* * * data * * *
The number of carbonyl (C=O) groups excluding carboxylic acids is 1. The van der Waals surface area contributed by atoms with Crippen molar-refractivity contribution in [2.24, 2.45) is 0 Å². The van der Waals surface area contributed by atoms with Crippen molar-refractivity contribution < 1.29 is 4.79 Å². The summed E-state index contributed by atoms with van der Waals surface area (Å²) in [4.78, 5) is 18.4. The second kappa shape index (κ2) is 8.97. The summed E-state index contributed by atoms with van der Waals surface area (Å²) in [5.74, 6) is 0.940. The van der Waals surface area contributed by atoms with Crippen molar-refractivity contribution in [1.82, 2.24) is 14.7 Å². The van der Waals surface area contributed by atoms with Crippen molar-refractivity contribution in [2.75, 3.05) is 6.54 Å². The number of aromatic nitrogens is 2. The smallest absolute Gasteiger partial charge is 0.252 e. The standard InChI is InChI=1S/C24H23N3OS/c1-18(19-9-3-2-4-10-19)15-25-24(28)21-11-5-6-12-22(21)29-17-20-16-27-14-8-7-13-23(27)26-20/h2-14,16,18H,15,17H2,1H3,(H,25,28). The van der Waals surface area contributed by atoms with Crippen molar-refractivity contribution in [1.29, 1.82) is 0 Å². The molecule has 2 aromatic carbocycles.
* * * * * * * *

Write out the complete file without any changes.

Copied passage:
The number of carbonyl (C=O) groups excluding carboxylic acids is 1. The van der Waals surface area contributed by atoms with Crippen molar-refractivity contribution in [2.24, 2.45) is 0 Å². The van der Waals surface area contributed by atoms with Crippen molar-refractivity contribution < 1.29 is 4.79 Å². The summed E-state index contributed by atoms with van der Waals surface area (Å²) in [4.78, 5) is 18.4. The second kappa shape index (κ2) is 8.97. The summed E-state index contributed by atoms with van der Waals surface area (Å²) in [5.74, 6) is 0.940. The van der Waals surface area contributed by atoms with Crippen molar-refractivity contribution in [1.82, 2.24) is 14.7 Å². The van der Waals surface area contributed by atoms with Crippen molar-refractivity contribution in [2.75, 3.05) is 6.54 Å². The number of aromatic nitrogens is 2. The smallest absolute Gasteiger partial charge is 0.252 e. The standard InChI is InChI=1S/C24H23N3OS/c1-18(19-9-3-2-4-10-19)15-25-24(28)21-11-5-6-12-22(21)29-17-20-16-27-14-8-7-13-23(27)26-20/h2-14,16,18H,15,17H2,1H3,(H,25,28). The van der Waals surface area contributed by atoms with Crippen molar-refractivity contribution in [1.29, 1.82) is 0 Å². The molecule has 2 aromatic carbocycles.